Beautiful certificate from the Rank Organisation Limited
issued no later than 1973. This historic document has a vignette of a man beating a gong. This item is over 34 years old.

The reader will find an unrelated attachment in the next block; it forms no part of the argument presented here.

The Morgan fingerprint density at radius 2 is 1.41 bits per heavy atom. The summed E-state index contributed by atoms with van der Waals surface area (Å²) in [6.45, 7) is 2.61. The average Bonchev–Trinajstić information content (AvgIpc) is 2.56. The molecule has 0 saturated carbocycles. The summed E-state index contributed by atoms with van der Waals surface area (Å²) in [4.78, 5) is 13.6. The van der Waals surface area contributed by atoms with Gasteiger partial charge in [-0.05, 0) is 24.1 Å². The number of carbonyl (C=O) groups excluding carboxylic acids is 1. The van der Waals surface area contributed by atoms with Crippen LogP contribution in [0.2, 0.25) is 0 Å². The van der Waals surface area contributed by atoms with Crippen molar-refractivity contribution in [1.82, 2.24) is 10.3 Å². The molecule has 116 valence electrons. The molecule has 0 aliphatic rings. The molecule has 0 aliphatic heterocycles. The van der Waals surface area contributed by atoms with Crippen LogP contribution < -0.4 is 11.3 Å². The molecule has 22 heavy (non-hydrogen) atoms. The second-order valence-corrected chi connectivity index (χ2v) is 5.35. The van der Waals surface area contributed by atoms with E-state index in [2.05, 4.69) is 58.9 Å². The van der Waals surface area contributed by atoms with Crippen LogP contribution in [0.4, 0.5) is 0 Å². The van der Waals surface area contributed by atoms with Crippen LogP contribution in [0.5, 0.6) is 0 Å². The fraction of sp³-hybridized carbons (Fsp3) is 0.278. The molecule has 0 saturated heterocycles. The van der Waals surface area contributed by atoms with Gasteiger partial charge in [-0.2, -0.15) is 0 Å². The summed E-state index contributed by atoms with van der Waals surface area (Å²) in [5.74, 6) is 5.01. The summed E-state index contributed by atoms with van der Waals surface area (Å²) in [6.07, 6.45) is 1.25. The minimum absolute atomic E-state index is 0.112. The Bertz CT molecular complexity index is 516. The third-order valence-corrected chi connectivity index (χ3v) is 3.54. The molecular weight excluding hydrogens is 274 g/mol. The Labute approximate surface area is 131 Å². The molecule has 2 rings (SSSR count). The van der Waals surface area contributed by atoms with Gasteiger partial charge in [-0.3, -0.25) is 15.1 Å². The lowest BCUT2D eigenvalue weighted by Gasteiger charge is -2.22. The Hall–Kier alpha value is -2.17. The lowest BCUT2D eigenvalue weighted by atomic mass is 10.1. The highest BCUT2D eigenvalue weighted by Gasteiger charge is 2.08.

Rank had its origins in the film industry. Lord Rank (then Mr. J. Arthur Rank) entered that industry in 1934 and acquired interests in its production and distribution sectors. Convinced that British films were of great importance to the British economy, and believing in the ability of the British industry to produce films which would be competitive in world markets he felt, nevertheless, that British film production could only achieve lasting success in an industry free from American domination and that such freedom could be gained only by the creation of a vertically integrated organisation, combining the production, distribution and exhibition of British films. Thus in 1941 he acquired control of the Odeon Theatre Group and of Gaumont British Picture Corporation Limited. Both had interests in cinema exhibition, owning some 300 cinemas each. Gaumont British also had a large number of subsidiary companies and other interests, covering a wide field, e.g., film equipment companies of various kinds, film production companies, studios, lens and instrument manufacture, and television and radio manufacture. At the beginning of the 1950s the greater part of the assets of the Group was still committed to the film industry and supporting services. However, it was recognised that the world-wide phenomenon of a decline in cinema-going, associated in particular with the growth of television, and destined to end the cinema's monopoly of screen entertainment, had begun. Broadly, Rank has sought to meet this challenge in three ways. First, while retaining its commitment to the film industry, which had provided the original reason for its existence, its cinema interests were rationalised so that they could continue to operate efficiently and profitably. Secondly, it broadened the scope of its activities in other entertainment fields to match new tastes. Thus, in the entertainment field it added, for example, bowling alleys, bingo halls and ice-rinks, and expanded its activities in dancing. It also entered the fields of catering, banqueting, motorway services and the hotel business, the latter both in the UK and abroad. Thirdly, it developed its manufacturing activities both to meet growing demand in the leisure field (cameras, projectors, television sets and radios) and to provide industry with a wide range of electronic equipment and precision measuring instruments. This reorientation of policy was reflected in the building up over the years, partly by acquisition, of the following businesses and their absorption into divisions of The Rank Organisation Ltd. Rank Precision Industries Division Gaumont British had among its subsidiaries British Acoustic Films Ltd, which manufactured sound equipment for cinemas and also manufactured and marketed 8mm and 16mm projectors and cameras under arrangements with the Bell & Howeil Company, a major American manufacturer of such goods. Taylor, Taylor & Hobson Ltd, a subsidiary of British Acoustic Films Ltd, was an internationally known company manufacturing precision measuring instruments and specialised lenses. A further subsidiary of Gaumont British was Cinema-Television Ltd, trading as Cintel, engaged in the development and manufacture of electronic equipment, cathode-ray tubes and cinema largescreen television. Yet another subsidiary of Gaumont British was G.B-Kalee Ltd which among other activities marketed general cinema supplies. In 1947 British Optical & Precision Engineers Ltd was formed as a public company, and was subsequently re-named Rank Precision Industries Ltd. It acquired the businesses of British Acoustic Films Ltd and G.B-Kalee Ltd and at the same tune acquired the rest of the share capital of Taylor, Taylor & Hobson Ltd (i.e. that portion not already held by British Acoustic Films Ltd). At the same time it acquired control of the business of A. Kershaw & Sons Ltd (manufacturers of cinema projectors) and also became responsible for manufacturing and marketing internationally (excluding the American continent) a part of Bell & Howell's range of cameras and projectors. In the course of time its activities outside the scientific instruments side of the business so formed were transferred to the Rank Audio Visual Division (see paragraph 17). The scientific instrument business of Rank Precision Industries Ltd was substantially expanded over the years on a world-wide basis, and the range of its products was increased. In 1964, The Pullin Group Ltd was acquired, and, in 1968, Hilger & Watts Ltd. About that time Rank also made a bid for the Cambridge Instrument Co. Ltd, but this failed following the intervention of the Industrial Reorganisation Corporation, after which Cambridge merged with George Kent Ltd. As part of the reorganisation following the acquisition of Hilger & Watts Ltd, Rank's interests in broadcast equipment of a tele-cine nature, cathode-ray tubes and other electronic equipment (which had been developed from the activities of Cintel) were brought into sub-divisions of the Rank Precision Industries Division. Bush Murphy Division The control of Bush Radio Ltd, an associated company of Gaumont British, was acquired by Rank in 1945. In 1962, Murphy Radio Ltd, which was then in difficulties, was acquired and its production integrated with that of Bush. Both the Bush and Murphy trade names were retained, and Bush and Murphy products are now sold in competition by separate sales forces, operating under a single sales management. The acquisition of Murphy Radio brought Rank further into the field of electronics (as did also the industrial inspection service of Solus-Schall Ltd which is now carried on within the Rank Precision Industries Division). Audio Visual Division This Division was formed in 1960 to bring together for more convenient administration a number of activities which had already been carried on for a number of years. As the name of the Division implies, its activities have a common thread in that they are all connected in one way or another with the communication of sight and sound, whether in the studio, cinema, theatre or home. Thus the range of goods and services supplied by the Division includes seating, floor coverings, curtains and screens for cinemas and studios, projectors for films and slides, still and movie cameras, lighting for studios, cinemas and theatres, other studio equipment, hi-fi sound reproduction equipment, the hiring of films and amateur film processing. These goods and services are supplied to trade customers as well as to users in the home. In the case of the studio and cinema equipment businesses, Rank built them up and extended their range partly by internal expansion and partly by the acquisition of Andrew Smith Harkness Ltd and Strand Electric Holdings Ltd, in 1952 and 1968 respectively. The Bell & Howell photographic business (see paragraph 15 above) was acquired with Gaumont British in 1941, and to those marketing arrangements there were later added similar marketing arrangements for other makes of cameras. The Division has become the major distributor of leading Japanese products, including such internationally known brands as Pentax, Mamiya, Konica and Nikon. The addition in 1958 of Wharfedale Ltd (now known as Rank-Wharfedale Ltd), manufacturers of high-fidelity loud-speakers, was regarded as a natural development. The acquisition of H. J. Leak & Co. Ltd in January 1969 is regarded as having supplemented Wharfedale's range of products with two other main components of hi-fi equipment, namely, tuners and amplifiers. The Top Rank Film Processing business was established in the 1950s, and the Organisation has since acquired A.C. Vallance Ltd, a processing business, based in the North of England, said to have given added geographical coverage. Educational Activities A film library was acquired with Gaumont British in 1941. This was regarded as giving Rank a stake in the educational field, to be exploited by developing a range of products, such as language laboratories, in the communications and educational field. Rank has also entered into an equal partnership with Responsive Environments Corporation of America to operate a company known as Rank-R.E.C. Ltd. It is considered that this will carry Rank further into the educational field by the marketing of a special range of responsive environmental products. Rank Xerox Limited The xerographic machine was the product and invention of the Xerox Corporation of America. In 1956 the Corporation and Rank set up a new company, Rank Xerox Limited, to undertake the manufacture and marketing of xerographic products under licence from the American company, in all territories in the world except North America. Rank Xerox Limited subcontracted the manufacture of xerographic products to The Rank Organisation Ltd. In the case of Japan, it was deemed that conditions required the establishment of local manufacture, and, in 1962, the production and selling of xerographic products in the Japanese market was accordingly undertaken by Fuji-Xerox, a company owned 50 per cent by Rank Xerox Limited and 50 per cent by a Japanese corporation. In 1963, Rank Xerox Limited released to Xerox Corporation its rights for South America, in consideration of a royalty and the allotment to Rank of a block of Xerox stock. In 1965, at the request of Xerox Corporation, the manufacturing activities were transferred from Rank to Rank Xerox Limited. Rank Xerox Limited, and its subsidiaries now market xerographic products in 60 countries, i.e., in all major markets of the world except the Americas and Japan. Xerox Corporation undertakes all the research and development in the field of xerography; Rank keeps Xerox Corporation informed of market trends and consumer preferences. Rank Xerox Limited, although jointly owned by Rank and Xerox Corporation of America, operates as a Division of The Rank Organisation Ltd. History from Wikipedia and OldCompanyResearch.com.